From FusionWiki
Jump to navigation Jump to search

The Helically Symmetric Experiment (HSX) at the University of Wisconsin-Madison is a unique modular coil stellarator that is optimized for quasi-helical symmetry. The device is designed to investigate plasma transport, turbulence, and confinement in a quasi-helically symmetric magnetic field, with the aim of advancing fusion reactor technology. The HSX began operation in 1999 and has since made significant contributions to the physics of quasisymmetric stellarators.[1]

The HSX uses a set of 48 twisted coils arranged in four field periods to generate a magnetic field for plasma containment. The vacuum vessel is made of stainless steel and is helically shaped to follow the magnetic geometry. Plasma formation and heating are achieved using 28 GHz, 100 kW electron cyclotron resonance heating (ECRH). The device also features a second 100 kW gyrotron for heat pulse modulation studies.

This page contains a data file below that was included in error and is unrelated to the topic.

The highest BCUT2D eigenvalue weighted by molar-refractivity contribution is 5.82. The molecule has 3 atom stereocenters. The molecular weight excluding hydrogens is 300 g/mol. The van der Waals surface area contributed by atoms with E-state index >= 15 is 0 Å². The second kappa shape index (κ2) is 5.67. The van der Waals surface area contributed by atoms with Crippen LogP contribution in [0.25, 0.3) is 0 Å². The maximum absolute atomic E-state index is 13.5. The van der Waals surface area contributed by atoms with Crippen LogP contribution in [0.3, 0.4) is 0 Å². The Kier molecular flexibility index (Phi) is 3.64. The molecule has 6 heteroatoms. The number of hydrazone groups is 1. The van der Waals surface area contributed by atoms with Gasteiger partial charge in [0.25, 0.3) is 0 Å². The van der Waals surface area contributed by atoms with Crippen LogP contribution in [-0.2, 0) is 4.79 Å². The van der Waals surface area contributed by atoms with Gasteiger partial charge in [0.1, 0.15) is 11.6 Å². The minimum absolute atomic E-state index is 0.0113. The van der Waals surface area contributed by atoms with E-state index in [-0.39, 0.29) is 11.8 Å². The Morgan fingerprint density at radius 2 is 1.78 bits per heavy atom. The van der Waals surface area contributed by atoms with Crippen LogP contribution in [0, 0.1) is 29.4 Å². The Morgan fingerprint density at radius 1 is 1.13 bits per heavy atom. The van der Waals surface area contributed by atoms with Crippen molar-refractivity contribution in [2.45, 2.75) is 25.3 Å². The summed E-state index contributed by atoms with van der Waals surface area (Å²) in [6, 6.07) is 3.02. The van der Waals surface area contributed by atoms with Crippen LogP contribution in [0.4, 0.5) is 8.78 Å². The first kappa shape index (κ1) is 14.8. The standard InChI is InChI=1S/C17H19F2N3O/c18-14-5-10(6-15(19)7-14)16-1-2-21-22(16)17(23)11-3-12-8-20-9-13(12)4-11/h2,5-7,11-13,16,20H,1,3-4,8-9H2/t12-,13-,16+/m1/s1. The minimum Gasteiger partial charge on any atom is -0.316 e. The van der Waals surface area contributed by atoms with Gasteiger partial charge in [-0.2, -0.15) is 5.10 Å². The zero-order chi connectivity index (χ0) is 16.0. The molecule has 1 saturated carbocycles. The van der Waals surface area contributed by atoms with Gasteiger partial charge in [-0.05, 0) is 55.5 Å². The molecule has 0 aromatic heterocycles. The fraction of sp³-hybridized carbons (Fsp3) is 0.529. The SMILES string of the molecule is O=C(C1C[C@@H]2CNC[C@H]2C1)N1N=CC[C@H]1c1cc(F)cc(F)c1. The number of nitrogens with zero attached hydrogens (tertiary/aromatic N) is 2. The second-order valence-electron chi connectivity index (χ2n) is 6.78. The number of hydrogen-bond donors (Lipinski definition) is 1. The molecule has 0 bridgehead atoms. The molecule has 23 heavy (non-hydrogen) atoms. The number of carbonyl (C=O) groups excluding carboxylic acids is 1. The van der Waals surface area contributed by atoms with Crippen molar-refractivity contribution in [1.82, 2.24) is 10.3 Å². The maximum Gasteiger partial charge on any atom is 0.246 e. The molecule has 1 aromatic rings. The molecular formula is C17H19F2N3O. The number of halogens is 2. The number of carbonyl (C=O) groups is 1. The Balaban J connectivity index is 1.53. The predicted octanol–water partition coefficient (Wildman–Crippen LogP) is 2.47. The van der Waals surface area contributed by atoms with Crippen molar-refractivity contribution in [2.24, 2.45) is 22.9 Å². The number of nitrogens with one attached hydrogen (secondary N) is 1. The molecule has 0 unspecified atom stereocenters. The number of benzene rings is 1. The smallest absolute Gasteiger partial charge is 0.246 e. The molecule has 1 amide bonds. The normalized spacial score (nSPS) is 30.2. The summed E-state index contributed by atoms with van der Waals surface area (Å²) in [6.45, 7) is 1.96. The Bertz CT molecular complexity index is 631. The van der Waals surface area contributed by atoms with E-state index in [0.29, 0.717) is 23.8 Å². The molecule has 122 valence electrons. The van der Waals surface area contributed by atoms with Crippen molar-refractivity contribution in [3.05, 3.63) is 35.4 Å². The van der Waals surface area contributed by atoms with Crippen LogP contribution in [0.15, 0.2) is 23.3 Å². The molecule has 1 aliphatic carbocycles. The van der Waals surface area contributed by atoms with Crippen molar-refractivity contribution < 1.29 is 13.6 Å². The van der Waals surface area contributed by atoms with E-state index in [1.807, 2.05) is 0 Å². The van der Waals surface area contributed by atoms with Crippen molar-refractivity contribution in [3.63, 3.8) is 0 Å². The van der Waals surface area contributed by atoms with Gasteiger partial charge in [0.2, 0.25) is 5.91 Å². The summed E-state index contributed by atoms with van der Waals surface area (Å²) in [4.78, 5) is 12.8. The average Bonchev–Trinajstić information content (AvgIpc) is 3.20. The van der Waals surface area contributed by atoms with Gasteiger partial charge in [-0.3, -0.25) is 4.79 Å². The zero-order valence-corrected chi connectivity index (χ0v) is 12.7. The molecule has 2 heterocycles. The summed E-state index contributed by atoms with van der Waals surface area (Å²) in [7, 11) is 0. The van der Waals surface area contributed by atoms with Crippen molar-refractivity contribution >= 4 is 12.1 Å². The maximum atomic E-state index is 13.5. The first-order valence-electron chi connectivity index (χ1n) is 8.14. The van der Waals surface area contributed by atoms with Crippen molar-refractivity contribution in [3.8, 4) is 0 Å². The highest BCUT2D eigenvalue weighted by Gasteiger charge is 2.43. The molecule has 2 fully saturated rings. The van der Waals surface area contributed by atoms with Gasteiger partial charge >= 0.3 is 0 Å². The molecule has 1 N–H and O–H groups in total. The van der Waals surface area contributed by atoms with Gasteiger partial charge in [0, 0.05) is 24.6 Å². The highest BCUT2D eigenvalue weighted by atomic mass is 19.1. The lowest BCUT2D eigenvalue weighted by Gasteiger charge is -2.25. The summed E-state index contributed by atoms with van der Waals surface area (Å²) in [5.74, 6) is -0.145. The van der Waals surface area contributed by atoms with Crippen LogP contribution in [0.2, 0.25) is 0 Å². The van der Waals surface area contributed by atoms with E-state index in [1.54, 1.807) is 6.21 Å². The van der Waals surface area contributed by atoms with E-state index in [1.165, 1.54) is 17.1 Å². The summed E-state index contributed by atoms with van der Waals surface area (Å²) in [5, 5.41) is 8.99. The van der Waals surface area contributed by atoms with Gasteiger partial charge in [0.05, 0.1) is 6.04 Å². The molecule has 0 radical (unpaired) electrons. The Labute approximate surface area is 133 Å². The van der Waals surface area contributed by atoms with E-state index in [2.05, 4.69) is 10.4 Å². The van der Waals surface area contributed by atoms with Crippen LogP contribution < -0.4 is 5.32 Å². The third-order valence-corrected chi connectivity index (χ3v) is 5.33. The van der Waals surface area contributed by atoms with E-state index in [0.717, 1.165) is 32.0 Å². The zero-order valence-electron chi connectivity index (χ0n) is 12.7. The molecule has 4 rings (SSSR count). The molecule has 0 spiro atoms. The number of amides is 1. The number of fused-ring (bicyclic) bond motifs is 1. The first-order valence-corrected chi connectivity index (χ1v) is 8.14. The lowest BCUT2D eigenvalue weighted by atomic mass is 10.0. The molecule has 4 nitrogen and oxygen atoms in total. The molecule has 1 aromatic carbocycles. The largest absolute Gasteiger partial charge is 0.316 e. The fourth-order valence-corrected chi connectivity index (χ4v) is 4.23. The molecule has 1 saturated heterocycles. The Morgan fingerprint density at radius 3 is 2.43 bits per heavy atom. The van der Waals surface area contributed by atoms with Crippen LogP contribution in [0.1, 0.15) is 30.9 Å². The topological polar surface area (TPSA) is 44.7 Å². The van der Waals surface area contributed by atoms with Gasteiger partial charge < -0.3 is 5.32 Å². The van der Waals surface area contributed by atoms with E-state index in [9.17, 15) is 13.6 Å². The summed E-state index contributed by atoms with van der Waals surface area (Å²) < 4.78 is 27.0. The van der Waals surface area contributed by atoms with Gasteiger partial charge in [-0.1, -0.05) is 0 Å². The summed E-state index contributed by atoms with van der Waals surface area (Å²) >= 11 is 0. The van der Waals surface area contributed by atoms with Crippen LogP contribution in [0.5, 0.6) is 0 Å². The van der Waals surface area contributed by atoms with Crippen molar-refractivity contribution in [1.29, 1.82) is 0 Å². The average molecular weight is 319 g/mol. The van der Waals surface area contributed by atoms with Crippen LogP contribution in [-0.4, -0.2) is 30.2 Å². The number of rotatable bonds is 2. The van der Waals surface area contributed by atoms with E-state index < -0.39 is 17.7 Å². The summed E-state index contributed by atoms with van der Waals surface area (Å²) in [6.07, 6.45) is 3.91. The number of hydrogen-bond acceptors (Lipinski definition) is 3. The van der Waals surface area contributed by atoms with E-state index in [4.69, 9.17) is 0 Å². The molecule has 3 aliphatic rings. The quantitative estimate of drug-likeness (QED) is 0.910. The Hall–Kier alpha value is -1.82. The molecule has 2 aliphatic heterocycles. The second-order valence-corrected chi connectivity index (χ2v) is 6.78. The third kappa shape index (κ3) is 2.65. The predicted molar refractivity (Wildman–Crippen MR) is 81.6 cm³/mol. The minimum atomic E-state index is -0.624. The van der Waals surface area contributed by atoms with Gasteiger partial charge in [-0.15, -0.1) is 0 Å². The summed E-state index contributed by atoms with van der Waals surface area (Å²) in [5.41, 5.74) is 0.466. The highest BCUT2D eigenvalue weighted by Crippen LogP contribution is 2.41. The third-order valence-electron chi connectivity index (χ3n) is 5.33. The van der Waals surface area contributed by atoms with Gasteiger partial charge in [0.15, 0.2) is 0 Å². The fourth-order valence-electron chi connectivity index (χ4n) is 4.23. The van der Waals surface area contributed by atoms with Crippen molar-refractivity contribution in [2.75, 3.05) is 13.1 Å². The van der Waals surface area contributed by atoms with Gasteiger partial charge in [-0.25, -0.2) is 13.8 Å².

Experiments at HSX have shown that edge magnetic islands can affect particle fueling and exhaust. The presence of a magnetic island chain at the plasma edge can increase the plasma sourcing to exhaust ratio but reduces fueling efficiency by 25%. Moving the island radially inward decreases both the effective and global particle confinement times, which can effectively control plasma fueling and helium exhaust times. These findings suggest that the magnetic island chain in the plasma edge can be a crucial element in the design of a divertor system.[2]

HSX has also shown significant improvements over conventional stellarator designs. The device has measured large ion flows in the direction of quasisymmetry, reduced flow damping, reduced passing particle deviation from a flux surface, reduced direct loss orbits, reduced neoclassical transport, and reduced equilibrium parallel currents due to the high effective transform.[3]

Ongoing experiments at HSX include investigations into plasma flows[4], impurity transport, radio frequency heating, supersonic plasma fueling and the neutral population, heat pulse propagation experiments to study thermal transport, and more. These experiments are being conducted by students, staff, and faculties, often in collaboration with other universities and national laboratories in the USA and abroad.

See also